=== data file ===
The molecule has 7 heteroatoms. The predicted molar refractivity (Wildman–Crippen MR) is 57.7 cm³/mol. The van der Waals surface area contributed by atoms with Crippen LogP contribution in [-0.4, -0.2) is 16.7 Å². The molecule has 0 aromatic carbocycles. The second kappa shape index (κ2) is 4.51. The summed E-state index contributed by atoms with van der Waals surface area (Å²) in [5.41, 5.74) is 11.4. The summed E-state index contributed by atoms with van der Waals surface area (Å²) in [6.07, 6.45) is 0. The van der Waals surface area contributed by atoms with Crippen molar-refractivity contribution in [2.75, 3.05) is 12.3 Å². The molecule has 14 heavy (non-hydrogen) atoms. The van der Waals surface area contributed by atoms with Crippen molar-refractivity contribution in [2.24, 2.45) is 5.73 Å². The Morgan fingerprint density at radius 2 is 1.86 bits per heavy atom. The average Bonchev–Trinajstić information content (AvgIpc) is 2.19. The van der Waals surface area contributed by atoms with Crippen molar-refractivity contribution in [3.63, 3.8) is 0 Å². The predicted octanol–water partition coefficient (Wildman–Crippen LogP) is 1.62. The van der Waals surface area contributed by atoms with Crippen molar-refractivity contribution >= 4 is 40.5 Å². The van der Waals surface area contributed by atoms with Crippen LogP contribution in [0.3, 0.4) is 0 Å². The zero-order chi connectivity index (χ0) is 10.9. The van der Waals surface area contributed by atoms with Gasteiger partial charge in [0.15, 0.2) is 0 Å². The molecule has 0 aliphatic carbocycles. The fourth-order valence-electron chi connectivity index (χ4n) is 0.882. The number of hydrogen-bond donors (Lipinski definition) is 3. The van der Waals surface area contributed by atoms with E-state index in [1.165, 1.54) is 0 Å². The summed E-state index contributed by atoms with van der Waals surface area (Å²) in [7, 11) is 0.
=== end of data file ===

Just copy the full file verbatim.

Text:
The molecule has 7 heteroatoms. The predicted molar refractivity (Wildman–Crippen MR) is 57.7 cm³/mol. The van der Waals surface area contributed by atoms with Crippen LogP contribution in [-0.4, -0.2) is 16.7 Å². The molecule has 0 aromatic carbocycles. The second kappa shape index (κ2) is 4.51. The summed E-state index contributed by atoms with van der Waals surface area (Å²) in [5.41, 5.74) is 11.4. The summed E-state index contributed by atoms with van der Waals surface area (Å²) in [6.07, 6.45) is 0. The van der Waals surface area contributed by atoms with Crippen molar-refractivity contribution in [2.75, 3.05) is 12.3 Å². The molecule has 14 heavy (non-hydrogen) atoms. The van der Waals surface area contributed by atoms with Crippen molar-refractivity contribution in [2.24, 2.45) is 5.73 Å². The Morgan fingerprint density at radius 2 is 1.86 bits per heavy atom. The average Bonchev–Trinajstić information content (AvgIpc) is 2.19. The van der Waals surface area contributed by atoms with Crippen molar-refractivity contribution in [3.63, 3.8) is 0 Å². The predicted octanol–water partition coefficient (Wildman–Crippen LogP) is 1.62. The van der Waals surface area contributed by atoms with Crippen molar-refractivity contribution >= 4 is 40.5 Å². The van der Waals surface area contributed by atoms with Crippen LogP contribution in [0.3, 0.4) is 0 Å². The zero-order chi connectivity index (χ0) is 10.9. The van der Waals surface area contributed by atoms with Gasteiger partial charge in [0.15, 0.2) is 0 Å². The molecule has 0 aliphatic carbocycles. The fourth-order valence-electron chi connectivity index (χ4n) is 0.882. The number of hydrogen-bond donors (Lipinski definition) is 3. The van der Waals surface area contributed by atoms with E-state index in [1.165, 1.54) is 0 Å². The summed E-state index contributed by atoms with van der Waals surface area (Å²) in [7, 11) is 0.